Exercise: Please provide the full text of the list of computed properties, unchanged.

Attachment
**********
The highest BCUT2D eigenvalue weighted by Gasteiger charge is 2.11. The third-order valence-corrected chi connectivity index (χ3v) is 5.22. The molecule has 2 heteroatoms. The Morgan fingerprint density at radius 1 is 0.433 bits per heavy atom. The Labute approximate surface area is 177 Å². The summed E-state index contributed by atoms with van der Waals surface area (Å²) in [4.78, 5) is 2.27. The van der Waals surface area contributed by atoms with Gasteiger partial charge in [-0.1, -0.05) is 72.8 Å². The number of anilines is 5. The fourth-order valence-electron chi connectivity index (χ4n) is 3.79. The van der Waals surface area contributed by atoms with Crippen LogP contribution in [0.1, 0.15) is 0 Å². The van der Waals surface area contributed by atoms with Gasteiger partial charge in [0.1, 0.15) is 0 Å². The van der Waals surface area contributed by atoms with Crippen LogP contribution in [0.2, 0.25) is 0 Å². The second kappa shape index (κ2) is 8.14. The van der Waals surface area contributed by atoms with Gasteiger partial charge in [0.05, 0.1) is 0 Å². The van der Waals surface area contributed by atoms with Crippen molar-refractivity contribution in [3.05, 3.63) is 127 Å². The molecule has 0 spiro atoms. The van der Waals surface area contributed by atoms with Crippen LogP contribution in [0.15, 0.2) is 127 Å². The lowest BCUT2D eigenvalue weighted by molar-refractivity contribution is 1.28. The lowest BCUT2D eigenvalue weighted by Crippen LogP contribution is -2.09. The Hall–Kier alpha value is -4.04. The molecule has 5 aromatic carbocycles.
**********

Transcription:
The highest BCUT2D eigenvalue weighted by Gasteiger charge is 2.11. The third-order valence-corrected chi connectivity index (χ3v) is 5.22. The molecule has 2 heteroatoms. The Morgan fingerprint density at radius 1 is 0.433 bits per heavy atom. The Labute approximate surface area is 177 Å². The summed E-state index contributed by atoms with van der Waals surface area (Å²) in [4.78, 5) is 2.27. The van der Waals surface area contributed by atoms with Gasteiger partial charge in [-0.1, -0.05) is 72.8 Å². The number of anilines is 5. The fourth-order valence-electron chi connectivity index (χ4n) is 3.79. The van der Waals surface area contributed by atoms with Crippen LogP contribution in [0.1, 0.15) is 0 Å². The van der Waals surface area contributed by atoms with Gasteiger partial charge in [0.1, 0.15) is 0 Å². The van der Waals surface area contributed by atoms with Crippen LogP contribution in [0.2, 0.25) is 0 Å². The second kappa shape index (κ2) is 8.14. The van der Waals surface area contributed by atoms with Gasteiger partial charge in [0.05, 0.1) is 0 Å². The van der Waals surface area contributed by atoms with Crippen molar-refractivity contribution in [3.05, 3.63) is 127 Å². The molecule has 0 spiro atoms. The van der Waals surface area contributed by atoms with Crippen LogP contribution in [0.15, 0.2) is 127 Å². The lowest BCUT2D eigenvalue weighted by molar-refractivity contribution is 1.28. The lowest BCUT2D eigenvalue weighted by Crippen LogP contribution is -2.09. The Hall–Kier alpha value is -4.04. The molecule has 5 aromatic carbocycles.